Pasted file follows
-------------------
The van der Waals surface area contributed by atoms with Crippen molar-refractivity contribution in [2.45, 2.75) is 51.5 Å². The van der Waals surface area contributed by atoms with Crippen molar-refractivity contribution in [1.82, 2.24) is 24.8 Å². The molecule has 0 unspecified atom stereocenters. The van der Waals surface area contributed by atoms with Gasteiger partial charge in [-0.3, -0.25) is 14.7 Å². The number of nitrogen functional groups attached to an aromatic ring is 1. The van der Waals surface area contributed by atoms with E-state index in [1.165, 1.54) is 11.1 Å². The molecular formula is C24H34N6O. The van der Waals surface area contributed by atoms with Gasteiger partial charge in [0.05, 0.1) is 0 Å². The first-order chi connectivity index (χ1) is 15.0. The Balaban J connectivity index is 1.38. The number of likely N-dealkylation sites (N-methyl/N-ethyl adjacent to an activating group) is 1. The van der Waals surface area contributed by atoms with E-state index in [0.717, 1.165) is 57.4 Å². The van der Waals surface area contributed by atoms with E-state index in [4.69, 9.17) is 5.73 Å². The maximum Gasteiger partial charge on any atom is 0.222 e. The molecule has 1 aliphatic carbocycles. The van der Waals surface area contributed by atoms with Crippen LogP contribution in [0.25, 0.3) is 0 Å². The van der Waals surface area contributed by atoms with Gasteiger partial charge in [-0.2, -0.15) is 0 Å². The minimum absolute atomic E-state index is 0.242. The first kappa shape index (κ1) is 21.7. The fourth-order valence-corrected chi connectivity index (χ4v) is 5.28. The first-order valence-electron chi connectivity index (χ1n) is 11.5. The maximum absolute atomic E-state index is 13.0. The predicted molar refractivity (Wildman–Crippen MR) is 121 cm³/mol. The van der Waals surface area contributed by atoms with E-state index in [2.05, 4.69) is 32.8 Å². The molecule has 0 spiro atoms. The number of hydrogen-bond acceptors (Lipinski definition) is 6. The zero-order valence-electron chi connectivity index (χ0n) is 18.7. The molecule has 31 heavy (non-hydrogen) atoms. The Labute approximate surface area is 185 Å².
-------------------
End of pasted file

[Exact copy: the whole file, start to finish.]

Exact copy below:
The van der Waals surface area contributed by atoms with Crippen molar-refractivity contribution in [2.45, 2.75) is 51.5 Å². The van der Waals surface area contributed by atoms with Crippen molar-refractivity contribution in [1.82, 2.24) is 24.8 Å². The molecule has 0 unspecified atom stereocenters. The van der Waals surface area contributed by atoms with Gasteiger partial charge in [-0.3, -0.25) is 14.7 Å². The number of nitrogen functional groups attached to an aromatic ring is 1. The van der Waals surface area contributed by atoms with E-state index in [1.165, 1.54) is 11.1 Å². The molecular formula is C24H34N6O. The van der Waals surface area contributed by atoms with Gasteiger partial charge in [0.05, 0.1) is 0 Å². The first-order chi connectivity index (χ1) is 15.0. The Balaban J connectivity index is 1.38. The number of likely N-dealkylation sites (N-methyl/N-ethyl adjacent to an activating group) is 1. The van der Waals surface area contributed by atoms with E-state index in [0.717, 1.165) is 57.4 Å². The van der Waals surface area contributed by atoms with E-state index in [4.69, 9.17) is 5.73 Å². The maximum Gasteiger partial charge on any atom is 0.222 e. The molecule has 1 aliphatic carbocycles. The van der Waals surface area contributed by atoms with Crippen LogP contribution in [0.25, 0.3) is 0 Å². The van der Waals surface area contributed by atoms with Gasteiger partial charge in [-0.2, -0.15) is 0 Å². The minimum absolute atomic E-state index is 0.242. The first kappa shape index (κ1) is 21.7. The fourth-order valence-corrected chi connectivity index (χ4v) is 5.28. The first-order valence-electron chi connectivity index (χ1n) is 11.5. The maximum absolute atomic E-state index is 13.0. The predicted molar refractivity (Wildman–Crippen MR) is 121 cm³/mol. The van der Waals surface area contributed by atoms with E-state index in [2.05, 4.69) is 32.8 Å². The molecule has 0 spiro atoms. The number of hydrogen-bond acceptors (Lipinski definition) is 6. The zero-order valence-electron chi connectivity index (χ0n) is 18.7. The molecule has 31 heavy (non-hydrogen) atoms. The Labute approximate surface area is 185 Å².